What Taraji Says Goes

The entrepreneur and Empire star talks her haircare line TPH by Taraji, wellness, and standing up for herself on set.

I’m talking to Taraji P. Henson on the phone, but I don’t know exactly how to picture her on the other end of the line. Are her strands high gloss and pressed, or is she rocking her natural curls? Less than 24 hours prior, I watched the Empire star pull off—count ’em—12 outfit changes and almost as many hair transformations while hosting the 2020 American Music Awards. According to Henson, she’s well rehearsed in constantly switching up her look.

“I’ve always been a daredevil with my hair. I went bald so many times playing with color when I was in college. I thoughtI was a hairstylist,” she says, chuckling at herself. Her inspiration? Chaka Khan, Patti LaBelle, and Salt-N-Pepa.

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“When I got to Hollywood, my manager at the time told me I couldn’t change my hair that much anymore because no one knew who I was. But as soon as I established a name for myself, I became the hair chameleon that I’d had to keep under wraps.”

She also became an Oscar and Emmy nominee, a fashion icon, and, as of last year, the creator of a namesake haircare brand. The line, which includes four new products that are dropping in the early months of 2021 at Target, was influenced by her own natural-hair journey.

“I just wanted my hair to be healthy,” says Henson. “I cut it all off in 2017 and grew it back all natural, so now my curl pattern matches all over my head. I decided to never put heat on my hair again, so that was very transformative to me. When I first started the TPH line, I was thinking more about women who wear protective styles, but with the explosion of embracing your natural hair, I broadened my range.” The conditioning and styling formulas are meant to protect and nourish the hair from scalp to ends, and they’re the result of feedback she received from clients on the brand’s Instagram—and, of course, her personal group chats—as well as her own wash-day regimen.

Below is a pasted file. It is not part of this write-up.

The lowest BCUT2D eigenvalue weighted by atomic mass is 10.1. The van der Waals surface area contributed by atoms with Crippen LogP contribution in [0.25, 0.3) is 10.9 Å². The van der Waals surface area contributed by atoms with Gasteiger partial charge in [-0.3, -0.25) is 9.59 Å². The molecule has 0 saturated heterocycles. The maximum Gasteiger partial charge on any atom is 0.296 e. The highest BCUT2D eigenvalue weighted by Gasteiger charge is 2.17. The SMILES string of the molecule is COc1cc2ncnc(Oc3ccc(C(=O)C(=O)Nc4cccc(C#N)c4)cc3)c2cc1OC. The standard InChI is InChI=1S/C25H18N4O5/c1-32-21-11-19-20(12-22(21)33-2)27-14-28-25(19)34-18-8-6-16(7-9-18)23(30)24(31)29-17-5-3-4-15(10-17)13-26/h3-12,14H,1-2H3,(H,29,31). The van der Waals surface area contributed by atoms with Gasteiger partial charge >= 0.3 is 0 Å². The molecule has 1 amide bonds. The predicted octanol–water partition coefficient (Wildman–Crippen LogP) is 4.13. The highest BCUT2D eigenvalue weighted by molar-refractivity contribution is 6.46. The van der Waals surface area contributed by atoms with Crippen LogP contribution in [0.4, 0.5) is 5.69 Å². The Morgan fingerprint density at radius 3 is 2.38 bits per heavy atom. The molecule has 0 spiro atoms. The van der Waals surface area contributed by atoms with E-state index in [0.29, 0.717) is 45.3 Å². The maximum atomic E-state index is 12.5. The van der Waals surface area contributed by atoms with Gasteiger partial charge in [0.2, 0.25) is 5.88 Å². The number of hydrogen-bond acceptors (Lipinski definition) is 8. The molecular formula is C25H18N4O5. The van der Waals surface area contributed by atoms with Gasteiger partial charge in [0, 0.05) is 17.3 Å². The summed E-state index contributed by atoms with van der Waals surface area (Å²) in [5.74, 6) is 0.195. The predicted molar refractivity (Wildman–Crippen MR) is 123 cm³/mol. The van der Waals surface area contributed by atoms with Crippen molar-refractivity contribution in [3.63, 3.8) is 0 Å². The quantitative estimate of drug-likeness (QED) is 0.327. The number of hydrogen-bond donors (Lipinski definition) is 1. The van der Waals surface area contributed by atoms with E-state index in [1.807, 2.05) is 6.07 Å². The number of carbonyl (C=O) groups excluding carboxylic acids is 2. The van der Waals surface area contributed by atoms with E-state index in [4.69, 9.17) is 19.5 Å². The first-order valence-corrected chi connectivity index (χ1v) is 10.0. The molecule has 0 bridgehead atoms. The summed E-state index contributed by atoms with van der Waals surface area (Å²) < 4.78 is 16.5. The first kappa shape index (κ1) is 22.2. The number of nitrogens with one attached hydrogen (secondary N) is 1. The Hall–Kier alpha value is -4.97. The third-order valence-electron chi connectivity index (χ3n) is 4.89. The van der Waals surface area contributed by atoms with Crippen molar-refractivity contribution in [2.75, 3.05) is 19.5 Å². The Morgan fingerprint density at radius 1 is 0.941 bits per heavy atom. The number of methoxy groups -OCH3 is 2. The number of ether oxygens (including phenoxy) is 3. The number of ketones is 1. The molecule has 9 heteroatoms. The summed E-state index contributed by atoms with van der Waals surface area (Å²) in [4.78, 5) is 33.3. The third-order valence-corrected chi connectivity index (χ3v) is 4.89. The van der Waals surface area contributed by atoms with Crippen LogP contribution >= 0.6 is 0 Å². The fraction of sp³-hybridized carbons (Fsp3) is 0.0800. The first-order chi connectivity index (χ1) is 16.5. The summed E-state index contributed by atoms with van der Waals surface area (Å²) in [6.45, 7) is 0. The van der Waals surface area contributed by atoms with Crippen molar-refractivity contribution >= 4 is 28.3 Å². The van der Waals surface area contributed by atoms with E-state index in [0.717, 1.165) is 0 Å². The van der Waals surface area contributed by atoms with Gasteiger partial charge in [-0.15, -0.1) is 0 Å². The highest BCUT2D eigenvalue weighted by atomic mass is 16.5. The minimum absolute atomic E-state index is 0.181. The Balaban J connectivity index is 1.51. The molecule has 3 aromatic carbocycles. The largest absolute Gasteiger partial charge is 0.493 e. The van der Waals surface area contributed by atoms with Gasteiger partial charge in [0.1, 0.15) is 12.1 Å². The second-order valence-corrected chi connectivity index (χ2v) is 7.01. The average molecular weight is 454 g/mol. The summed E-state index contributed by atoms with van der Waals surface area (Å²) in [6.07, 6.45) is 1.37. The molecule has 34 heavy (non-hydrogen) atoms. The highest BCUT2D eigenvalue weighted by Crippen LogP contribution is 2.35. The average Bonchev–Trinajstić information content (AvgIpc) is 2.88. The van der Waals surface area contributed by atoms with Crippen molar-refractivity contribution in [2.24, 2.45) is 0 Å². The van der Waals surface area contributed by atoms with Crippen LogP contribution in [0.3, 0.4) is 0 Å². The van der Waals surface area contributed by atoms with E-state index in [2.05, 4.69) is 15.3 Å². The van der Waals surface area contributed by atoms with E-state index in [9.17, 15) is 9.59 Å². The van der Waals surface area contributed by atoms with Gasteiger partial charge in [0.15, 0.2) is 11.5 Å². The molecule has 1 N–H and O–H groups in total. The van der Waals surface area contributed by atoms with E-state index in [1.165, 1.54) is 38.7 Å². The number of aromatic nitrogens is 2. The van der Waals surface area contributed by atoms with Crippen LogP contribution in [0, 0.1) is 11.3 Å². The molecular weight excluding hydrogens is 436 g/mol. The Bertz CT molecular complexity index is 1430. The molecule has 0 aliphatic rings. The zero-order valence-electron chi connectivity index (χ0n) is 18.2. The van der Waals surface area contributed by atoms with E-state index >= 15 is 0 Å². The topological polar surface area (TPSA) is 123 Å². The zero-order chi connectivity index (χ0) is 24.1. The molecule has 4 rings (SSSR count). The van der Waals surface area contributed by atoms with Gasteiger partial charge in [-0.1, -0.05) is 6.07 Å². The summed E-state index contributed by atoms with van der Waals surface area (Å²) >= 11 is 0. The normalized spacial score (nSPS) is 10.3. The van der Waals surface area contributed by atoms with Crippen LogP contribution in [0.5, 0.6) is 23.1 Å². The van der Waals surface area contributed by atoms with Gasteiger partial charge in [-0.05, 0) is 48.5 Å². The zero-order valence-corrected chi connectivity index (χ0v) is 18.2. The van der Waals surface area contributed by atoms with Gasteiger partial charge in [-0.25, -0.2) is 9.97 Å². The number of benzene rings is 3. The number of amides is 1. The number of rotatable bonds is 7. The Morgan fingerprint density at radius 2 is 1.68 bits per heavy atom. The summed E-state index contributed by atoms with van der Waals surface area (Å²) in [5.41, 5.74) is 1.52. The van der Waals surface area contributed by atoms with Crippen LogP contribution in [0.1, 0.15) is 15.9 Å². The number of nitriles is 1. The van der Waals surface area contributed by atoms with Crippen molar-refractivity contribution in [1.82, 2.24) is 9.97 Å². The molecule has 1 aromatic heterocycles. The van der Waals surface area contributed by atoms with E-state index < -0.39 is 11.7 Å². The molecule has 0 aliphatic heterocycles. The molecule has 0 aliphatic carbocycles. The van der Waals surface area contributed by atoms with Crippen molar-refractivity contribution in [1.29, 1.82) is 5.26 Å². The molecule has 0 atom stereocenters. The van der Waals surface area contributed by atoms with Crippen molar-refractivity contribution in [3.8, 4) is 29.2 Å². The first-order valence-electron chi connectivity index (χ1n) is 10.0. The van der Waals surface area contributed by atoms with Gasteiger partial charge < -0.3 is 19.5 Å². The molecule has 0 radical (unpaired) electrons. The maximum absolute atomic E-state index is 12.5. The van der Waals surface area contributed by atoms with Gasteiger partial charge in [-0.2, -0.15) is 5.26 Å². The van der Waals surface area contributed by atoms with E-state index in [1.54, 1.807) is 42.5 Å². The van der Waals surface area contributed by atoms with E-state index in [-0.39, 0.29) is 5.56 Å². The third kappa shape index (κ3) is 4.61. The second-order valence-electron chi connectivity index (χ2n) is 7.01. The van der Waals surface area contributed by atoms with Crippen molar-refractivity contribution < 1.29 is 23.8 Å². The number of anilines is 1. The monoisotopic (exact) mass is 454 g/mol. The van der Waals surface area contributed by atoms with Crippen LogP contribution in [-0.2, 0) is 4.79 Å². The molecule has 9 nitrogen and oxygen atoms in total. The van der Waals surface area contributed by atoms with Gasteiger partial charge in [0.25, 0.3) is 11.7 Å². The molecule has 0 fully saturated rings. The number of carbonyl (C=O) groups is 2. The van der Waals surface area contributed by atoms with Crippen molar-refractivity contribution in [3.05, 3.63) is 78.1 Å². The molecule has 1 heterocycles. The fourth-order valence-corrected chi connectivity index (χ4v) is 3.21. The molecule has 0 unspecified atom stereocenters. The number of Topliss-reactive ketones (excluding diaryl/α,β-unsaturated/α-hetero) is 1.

“I’ve tied my wash day into my self-care routine, and that’s how I treat myself. I make it fun; it’s about taking care of myself. You could be feeling really down, but once you get up, take a shower, get dressed, and put some makeup on, you feel good. Washing my hair changes my entire disposition.”

It isn’t solely her own inner peace she’s concerned about. She founded the Boris Lawrence Henson Foundation in 2018 (named for her father, who suffered mental health issues after serving in the Vietnam War) to break the stigma around mental health management in the African-American community. She also hosts Peace of Mind With Taraji, a talk show on Facebook Watch that focuses on the topic. Hair is part of that journey too: Despite legislation to combat hair discrimination, it’s still rampant in schools and workplaces around the country, and it has taken a toll on Black people. (The CROWN Act, co-created by Dove, would make this kind of bias illegal, but it has passed in just seven states so far. Federal legislation was approved by the House in September 2020; as of press time, it hadn’t been voted on by the Senate.)

It’s horrible for a person to walk around and be made to feel that something’s wrong with them because of how they’re naturally born.

“I didn’t experience that type of discrimination, but that’s just because I didn’t buck the system. I was always wearing my hair straight and conforming, because that’s just what it was. That was the look,” she says. “But, why shouldn’t we wear our natural hair? There is nothing I can do about the color of my skin or how my hair grows out of my head. It’s horrible for a person to walk around and be made to feel that something’s wrong with them because of how they’re naturally born. It’s sickening.”

What Henson has experienced is a lack of education about and experience with Black hair within the professional styling community on set. She recounts how a stylist mishandled her hair and ruined her style when she was new to Hollywood. These experiences are still problems for those who aren’t far enough along in their careers to feel secure about speaking up.

“This was back in the beginning of my career, in the ’90s. Things have changed for me because of where I am now. I can request my own glam team, but it took me years to get there. And I had to have a bunch of hiccups and bad hairdos before people would listen,” she says. “It was frustrating!” Now that she’s in a position of power, she’s bringing the rest of the community with her.

“It’s fine, because I’m Taraji P. Henson. You’ve got to do what I say now.”

This story appears in the Spring 2021 issue of Marie Claire.

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